How do we change lives for the better? This question is fundamental to who I am and what I want to do with my time, yet it is one that I’m not even close to figuring out. It’s a question which has gotten more complex to answer as I continue to gain experiences.
Despite being unable to attend the third CLA Workshop, CAUSE was constantly on my mind as I experienced my first and last freshman orientation! Through every workshop and person I encountered during my orientation at the University of California, Los Angeles, I was given the opportunity to first-handedly witness how the CAUSE Leadership Academy has truly shaped my values and expanded my perspectives on a variety of issues.
This past week’s CLA workshop really put things into perspective for me by providing me with a glimpse into the world of politics and how difficult it really is. Though this sounds like an obvious no-brainer, one’s understanding will change when going through a real political experience or participating in an advocacy simulation.
This past week, I had the amazing opportunity to volunteer at LEAP’s Annual Gala. At first, when the volunteer opportunity was posted, I was hesitant to sign myself up because, as an introvert, night time is usually the time I spend recharging my battery. However, it has been continuously urged that volunteering is a wonderful way to get involved in the API community, especially in Los Angeles.
I’ve always wanted to be an artist. And if I’m being completely honest, I am an artist; I’ve been one since I first picked up a pencil. From acrylic to oil to graphite to pastel to chalk, I’ve dabbled in every medium. Even beyond the page I’ve found myself falling in love with art. I danced competitively and found myself head over heels for acting and theatre when I got to high school. But still, calling myself an artist feels weird to me even after years and years of explaining to others my passion for what I do.
I have only been working at the Office of Assemblymember Ed Chau for two weeks, but I’ve already gained so much information and insight into the role of local government. My average day consists of coming to work, creating news clippings (quick paragraph summaries of relevant news from that day), answering constituent phone calls, making certificates, and doing event research.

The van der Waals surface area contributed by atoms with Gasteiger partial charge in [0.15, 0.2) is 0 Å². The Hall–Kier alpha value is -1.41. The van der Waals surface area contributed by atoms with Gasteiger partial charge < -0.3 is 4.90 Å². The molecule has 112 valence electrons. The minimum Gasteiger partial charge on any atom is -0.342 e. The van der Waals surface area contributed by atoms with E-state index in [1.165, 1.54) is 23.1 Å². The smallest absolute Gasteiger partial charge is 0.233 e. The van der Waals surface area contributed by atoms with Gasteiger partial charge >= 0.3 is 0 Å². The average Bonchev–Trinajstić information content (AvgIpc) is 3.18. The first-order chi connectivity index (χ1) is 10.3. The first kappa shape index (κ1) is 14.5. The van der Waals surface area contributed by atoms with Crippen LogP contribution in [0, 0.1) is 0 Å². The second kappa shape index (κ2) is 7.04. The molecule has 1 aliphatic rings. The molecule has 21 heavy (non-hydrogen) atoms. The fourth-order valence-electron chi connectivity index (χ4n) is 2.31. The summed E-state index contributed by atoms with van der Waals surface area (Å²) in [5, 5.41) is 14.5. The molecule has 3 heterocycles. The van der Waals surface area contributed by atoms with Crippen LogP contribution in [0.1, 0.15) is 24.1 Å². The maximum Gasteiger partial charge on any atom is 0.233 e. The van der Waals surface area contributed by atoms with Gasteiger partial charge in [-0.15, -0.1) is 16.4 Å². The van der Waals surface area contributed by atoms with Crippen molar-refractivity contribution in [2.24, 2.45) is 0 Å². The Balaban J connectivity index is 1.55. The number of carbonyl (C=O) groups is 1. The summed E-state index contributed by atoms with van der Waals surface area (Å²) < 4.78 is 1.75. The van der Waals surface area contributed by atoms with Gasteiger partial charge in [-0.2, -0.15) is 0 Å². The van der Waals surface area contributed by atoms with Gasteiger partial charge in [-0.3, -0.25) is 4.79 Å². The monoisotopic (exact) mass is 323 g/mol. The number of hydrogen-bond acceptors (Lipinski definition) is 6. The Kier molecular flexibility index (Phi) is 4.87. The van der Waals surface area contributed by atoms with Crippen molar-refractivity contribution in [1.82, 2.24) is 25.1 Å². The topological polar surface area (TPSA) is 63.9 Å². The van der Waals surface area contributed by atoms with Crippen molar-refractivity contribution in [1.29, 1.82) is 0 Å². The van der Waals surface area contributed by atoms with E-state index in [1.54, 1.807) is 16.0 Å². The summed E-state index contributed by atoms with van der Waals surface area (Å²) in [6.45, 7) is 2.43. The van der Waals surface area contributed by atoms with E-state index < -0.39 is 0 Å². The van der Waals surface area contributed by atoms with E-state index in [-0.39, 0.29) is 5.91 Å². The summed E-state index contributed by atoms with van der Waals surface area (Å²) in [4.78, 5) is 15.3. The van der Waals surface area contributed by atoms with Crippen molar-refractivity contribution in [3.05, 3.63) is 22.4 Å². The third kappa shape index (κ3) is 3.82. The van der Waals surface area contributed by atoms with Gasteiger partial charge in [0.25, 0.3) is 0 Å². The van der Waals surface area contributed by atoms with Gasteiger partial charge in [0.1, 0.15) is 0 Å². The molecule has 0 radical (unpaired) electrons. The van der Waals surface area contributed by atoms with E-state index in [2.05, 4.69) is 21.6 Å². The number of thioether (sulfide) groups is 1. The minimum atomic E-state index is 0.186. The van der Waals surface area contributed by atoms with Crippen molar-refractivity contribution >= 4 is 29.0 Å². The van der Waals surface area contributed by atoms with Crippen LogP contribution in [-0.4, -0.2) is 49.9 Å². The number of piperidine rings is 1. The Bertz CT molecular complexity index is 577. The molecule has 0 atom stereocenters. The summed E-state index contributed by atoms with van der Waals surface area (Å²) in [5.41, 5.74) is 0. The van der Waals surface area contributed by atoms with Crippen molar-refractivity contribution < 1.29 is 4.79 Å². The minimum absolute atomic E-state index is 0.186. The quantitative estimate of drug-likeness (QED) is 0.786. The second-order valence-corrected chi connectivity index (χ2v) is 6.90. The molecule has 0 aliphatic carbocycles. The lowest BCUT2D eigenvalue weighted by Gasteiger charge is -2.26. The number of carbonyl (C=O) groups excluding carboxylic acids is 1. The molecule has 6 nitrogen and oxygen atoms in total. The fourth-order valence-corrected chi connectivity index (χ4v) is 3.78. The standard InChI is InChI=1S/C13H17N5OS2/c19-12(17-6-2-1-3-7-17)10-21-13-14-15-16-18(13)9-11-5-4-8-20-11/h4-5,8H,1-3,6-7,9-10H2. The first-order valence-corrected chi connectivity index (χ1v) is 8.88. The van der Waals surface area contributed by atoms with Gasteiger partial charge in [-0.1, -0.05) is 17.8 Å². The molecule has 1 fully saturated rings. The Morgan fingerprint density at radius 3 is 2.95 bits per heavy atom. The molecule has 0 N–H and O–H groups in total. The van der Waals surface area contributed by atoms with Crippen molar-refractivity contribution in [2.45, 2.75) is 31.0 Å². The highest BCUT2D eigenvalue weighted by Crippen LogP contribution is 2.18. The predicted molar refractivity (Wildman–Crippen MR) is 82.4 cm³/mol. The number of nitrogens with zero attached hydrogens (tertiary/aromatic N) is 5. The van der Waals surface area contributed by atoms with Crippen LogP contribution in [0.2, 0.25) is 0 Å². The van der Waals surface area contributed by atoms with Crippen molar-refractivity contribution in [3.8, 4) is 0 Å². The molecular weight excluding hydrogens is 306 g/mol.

The Capitol Summit was an amazing experience. Being able to see those who look like me in positions to make a difference in the Asian community was really inspiring. I met leaders like Annie V. Lam, Bill Wong, Andi Liebenbaum, Robert Abelon and everyone in the legislature, all of whom strengthened my will to make a difference in my community.
After a week of exploring my Asian American identity with my fellow CLA cohort, I was off on my own to explore the “real world” with my placement at Planned Parenthood Federation of America, Inc. (PPFA).
The first workshop of the Civic Engagement Workshop series was hosted by The Honorable Thomas Wong, Board President of the San Gabriel Valley Municipal Water District (SGVMWD).
In my view, professionalism encompasses not only a wide range of mannerisms and habits, but more importantly also includes an overall mindset that is conducive to promoting oneself as both serious and competent within a specific field or position. In this respect, the most important and fundamental aspect of professionalism is having the right mindset, because a person’s mindset ultimately determines their thoughts, actions, and reactions to other people.
The typical phrase that people use when they want to show off that they are knowledgeable about Chinese identity is, “What Chinese do you speak, Mandarin or Cantonese?” Growing up, I hit everyone with a curveball by responding, “Neither, I speak Teochew.” Teochew is a Southern min dialect from South East China, the Eastern part of the Guangdong province. Many people may know it by its Cantonese name, “Chiu Chow.”